Drinking in the New Year

Kim Devore/Staff Writer

Whether it’s a Shirley Temple, Slippery Nipple, Snake Bite or Singapore Sling, libations abound this holiday season and everyone has their favorite when it comes to a little something liquid.

For wine-lover Rachel Peters, it’s a delightful blend called Quintessa.

“That’s what I’ll be having on New Year’s Eve. It’s a really beautiful Bordeaux from the Napa Valley–very elegant,” said Peters.

Duke’s bar manager, Andrew Feinstein, on the other hand, is an island purist. “Got to be the Mai Tai. It’s our own concoction–like the classic, but just a little bit sweeter.”

Feinstein says four secret ingredients called PPOG make this mix a best seller. “It’s passion fruit juice, pineapple juice, orange and guava.”

For the Duke’s crowd, it’s the only way to say, aloha.

John Rattner likes to spread color as well as cheer. The local importer of Rodnik Vodka makes merry martinis in both red and green.

“We’ve come up with something called the Hot Rod,” he explains. “That’s vodka and cinnamon schnapps. We match that with our Jolly Rodnick, which is like a green apple martini, so you have one drink that’s sweet and one that is sour and together they’re very Christmas-y.”

Local distributor Natalie Pringle says Pol Roger non-vintage champagne is a good choice for high-end bubbly.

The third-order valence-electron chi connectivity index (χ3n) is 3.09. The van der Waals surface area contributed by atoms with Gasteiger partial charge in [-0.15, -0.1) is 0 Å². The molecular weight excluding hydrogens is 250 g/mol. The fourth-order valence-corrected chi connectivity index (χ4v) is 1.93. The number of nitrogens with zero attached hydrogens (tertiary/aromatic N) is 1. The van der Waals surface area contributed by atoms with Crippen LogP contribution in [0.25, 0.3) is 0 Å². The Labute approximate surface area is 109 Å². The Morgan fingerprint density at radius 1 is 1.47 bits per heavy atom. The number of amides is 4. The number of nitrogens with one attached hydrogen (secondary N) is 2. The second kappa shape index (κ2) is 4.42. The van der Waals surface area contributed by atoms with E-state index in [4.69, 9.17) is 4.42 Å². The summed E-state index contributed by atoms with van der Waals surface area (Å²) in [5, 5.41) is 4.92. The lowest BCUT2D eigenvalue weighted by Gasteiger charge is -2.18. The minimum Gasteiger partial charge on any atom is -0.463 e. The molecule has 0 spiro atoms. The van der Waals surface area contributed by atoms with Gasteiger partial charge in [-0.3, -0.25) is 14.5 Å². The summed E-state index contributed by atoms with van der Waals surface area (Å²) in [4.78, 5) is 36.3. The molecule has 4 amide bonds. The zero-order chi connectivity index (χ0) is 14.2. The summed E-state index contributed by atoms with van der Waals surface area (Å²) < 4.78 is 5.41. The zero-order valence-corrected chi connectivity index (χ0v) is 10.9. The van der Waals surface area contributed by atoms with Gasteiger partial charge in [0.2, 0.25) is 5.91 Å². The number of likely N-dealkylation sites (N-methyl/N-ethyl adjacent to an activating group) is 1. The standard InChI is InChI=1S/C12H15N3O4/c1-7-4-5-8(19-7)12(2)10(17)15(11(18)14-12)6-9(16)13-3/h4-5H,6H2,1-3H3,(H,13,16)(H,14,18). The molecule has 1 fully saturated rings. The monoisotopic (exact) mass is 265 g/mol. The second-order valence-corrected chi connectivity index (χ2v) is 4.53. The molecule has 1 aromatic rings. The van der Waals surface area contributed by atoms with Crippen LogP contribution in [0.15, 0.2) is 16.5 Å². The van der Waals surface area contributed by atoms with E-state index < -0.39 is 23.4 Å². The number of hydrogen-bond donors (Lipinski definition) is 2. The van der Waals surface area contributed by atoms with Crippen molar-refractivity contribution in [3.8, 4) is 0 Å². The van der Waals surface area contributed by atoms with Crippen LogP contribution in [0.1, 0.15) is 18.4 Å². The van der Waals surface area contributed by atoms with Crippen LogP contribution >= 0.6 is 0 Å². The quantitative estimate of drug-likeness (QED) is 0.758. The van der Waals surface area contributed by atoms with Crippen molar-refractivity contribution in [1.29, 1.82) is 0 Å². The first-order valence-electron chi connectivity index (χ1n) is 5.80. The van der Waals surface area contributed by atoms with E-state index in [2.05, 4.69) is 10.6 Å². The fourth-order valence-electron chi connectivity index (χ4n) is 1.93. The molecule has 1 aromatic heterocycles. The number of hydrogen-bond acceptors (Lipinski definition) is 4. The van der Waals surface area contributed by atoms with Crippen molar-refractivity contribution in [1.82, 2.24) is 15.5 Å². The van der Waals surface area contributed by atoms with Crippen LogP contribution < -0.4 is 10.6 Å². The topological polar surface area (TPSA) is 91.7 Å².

“We sell a lot of it. It’s about half of what you’d pay for Cristal or Dom Perignon so it’s the best tasting and best value.”

But it’s a good year for champagne in general, especially if you’re a consumer.

“These are the best prices we’ve seen in four years,” says wine merchant Arthur Bright. “There was a lot of hype about a champagne shortage during the Millennium and it backfired.”

Bright says much of that champagne stock remained unsold and now producers are trying to unload their inventory at a discount.

“The major champagnes that were $150 last year are $80 today. But there are some very good quality champagnes in the $20-$30 range.”

Restaurants and bars, meantime, let their customers call the shots. When the clock strikes twelve, local eateries like BeauRivage, Guido’s and Granita will be shaking it up with everything from Manhattans to Margaritas.

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